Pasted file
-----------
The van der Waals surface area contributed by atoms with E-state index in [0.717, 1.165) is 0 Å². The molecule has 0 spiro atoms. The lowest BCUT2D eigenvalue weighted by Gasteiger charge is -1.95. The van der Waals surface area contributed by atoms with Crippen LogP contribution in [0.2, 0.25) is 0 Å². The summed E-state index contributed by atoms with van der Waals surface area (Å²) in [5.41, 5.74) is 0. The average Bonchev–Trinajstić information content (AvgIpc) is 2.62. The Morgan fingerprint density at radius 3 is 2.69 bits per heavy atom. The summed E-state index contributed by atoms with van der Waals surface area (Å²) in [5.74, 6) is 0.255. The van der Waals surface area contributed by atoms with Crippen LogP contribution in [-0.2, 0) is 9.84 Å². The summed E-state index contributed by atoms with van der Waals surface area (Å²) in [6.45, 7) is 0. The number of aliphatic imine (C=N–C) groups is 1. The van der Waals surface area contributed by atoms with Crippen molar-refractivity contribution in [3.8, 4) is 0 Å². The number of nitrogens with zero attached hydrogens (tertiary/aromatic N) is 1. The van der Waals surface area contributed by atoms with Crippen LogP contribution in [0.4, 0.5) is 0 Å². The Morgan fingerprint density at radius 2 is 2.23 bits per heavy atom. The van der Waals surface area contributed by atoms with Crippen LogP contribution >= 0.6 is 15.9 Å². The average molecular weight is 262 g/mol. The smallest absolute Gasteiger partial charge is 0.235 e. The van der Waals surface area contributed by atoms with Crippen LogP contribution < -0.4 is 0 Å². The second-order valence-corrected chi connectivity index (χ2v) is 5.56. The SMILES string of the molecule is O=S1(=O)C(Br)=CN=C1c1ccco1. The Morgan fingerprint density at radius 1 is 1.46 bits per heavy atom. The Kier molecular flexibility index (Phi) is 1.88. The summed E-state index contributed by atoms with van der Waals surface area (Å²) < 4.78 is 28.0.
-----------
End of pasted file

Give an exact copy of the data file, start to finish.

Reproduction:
The van der Waals surface area contributed by atoms with E-state index in [0.717, 1.165) is 0 Å². The molecule has 0 spiro atoms. The lowest BCUT2D eigenvalue weighted by Gasteiger charge is -1.95. The van der Waals surface area contributed by atoms with Crippen LogP contribution in [0.2, 0.25) is 0 Å². The summed E-state index contributed by atoms with van der Waals surface area (Å²) in [5.41, 5.74) is 0. The average Bonchev–Trinajstić information content (AvgIpc) is 2.62. The Morgan fingerprint density at radius 3 is 2.69 bits per heavy atom. The summed E-state index contributed by atoms with van der Waals surface area (Å²) in [5.74, 6) is 0.255. The van der Waals surface area contributed by atoms with Crippen LogP contribution in [-0.2, 0) is 9.84 Å². The summed E-state index contributed by atoms with van der Waals surface area (Å²) in [6.45, 7) is 0. The number of aliphatic imine (C=N–C) groups is 1. The van der Waals surface area contributed by atoms with Crippen molar-refractivity contribution in [3.8, 4) is 0 Å². The number of nitrogens with zero attached hydrogens (tertiary/aromatic N) is 1. The van der Waals surface area contributed by atoms with Crippen LogP contribution in [0.4, 0.5) is 0 Å². The Morgan fingerprint density at radius 2 is 2.23 bits per heavy atom. The van der Waals surface area contributed by atoms with Crippen LogP contribution >= 0.6 is 15.9 Å². The average molecular weight is 262 g/mol. The smallest absolute Gasteiger partial charge is 0.235 e. The van der Waals surface area contributed by atoms with Crippen LogP contribution < -0.4 is 0 Å². The second-order valence-corrected chi connectivity index (χ2v) is 5.56. The SMILES string of the molecule is O=S1(=O)C(Br)=CN=C1c1ccco1. The Morgan fingerprint density at radius 1 is 1.46 bits per heavy atom. The Kier molecular flexibility index (Phi) is 1.88. The summed E-state index contributed by atoms with van der Waals surface area (Å²) < 4.78 is 28.0.